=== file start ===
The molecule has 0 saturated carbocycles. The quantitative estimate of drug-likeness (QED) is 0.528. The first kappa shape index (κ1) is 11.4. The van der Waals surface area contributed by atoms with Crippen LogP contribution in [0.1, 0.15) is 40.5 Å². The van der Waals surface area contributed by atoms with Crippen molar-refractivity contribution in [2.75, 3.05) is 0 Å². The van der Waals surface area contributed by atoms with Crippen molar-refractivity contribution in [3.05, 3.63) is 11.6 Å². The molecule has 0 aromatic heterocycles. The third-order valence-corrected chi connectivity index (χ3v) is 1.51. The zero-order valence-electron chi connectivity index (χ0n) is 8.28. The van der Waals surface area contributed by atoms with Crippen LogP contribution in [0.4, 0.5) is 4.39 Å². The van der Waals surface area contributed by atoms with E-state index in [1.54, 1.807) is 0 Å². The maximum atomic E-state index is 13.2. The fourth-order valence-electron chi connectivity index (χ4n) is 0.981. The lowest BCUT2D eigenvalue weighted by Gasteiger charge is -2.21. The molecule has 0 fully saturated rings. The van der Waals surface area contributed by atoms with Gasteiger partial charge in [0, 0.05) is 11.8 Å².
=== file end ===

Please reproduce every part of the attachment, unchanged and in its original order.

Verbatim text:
The molecule has 0 saturated carbocycles. The quantitative estimate of drug-likeness (QED) is 0.528. The first kappa shape index (κ1) is 11.4. The van der Waals surface area contributed by atoms with Crippen LogP contribution in [0.1, 0.15) is 40.5 Å². The van der Waals surface area contributed by atoms with Crippen molar-refractivity contribution in [2.75, 3.05) is 0 Å². The van der Waals surface area contributed by atoms with Crippen molar-refractivity contribution in [3.05, 3.63) is 11.6 Å². The molecule has 0 aromatic heterocycles. The third-order valence-corrected chi connectivity index (χ3v) is 1.51. The zero-order valence-electron chi connectivity index (χ0n) is 8.28. The van der Waals surface area contributed by atoms with Crippen LogP contribution in [0.4, 0.5) is 4.39 Å². The van der Waals surface area contributed by atoms with E-state index in [1.54, 1.807) is 0 Å². The maximum atomic E-state index is 13.2. The fourth-order valence-electron chi connectivity index (χ4n) is 0.981. The lowest BCUT2D eigenvalue weighted by Gasteiger charge is -2.21. The molecule has 0 fully saturated rings. The van der Waals surface area contributed by atoms with Gasteiger partial charge in [0, 0.05) is 11.8 Å².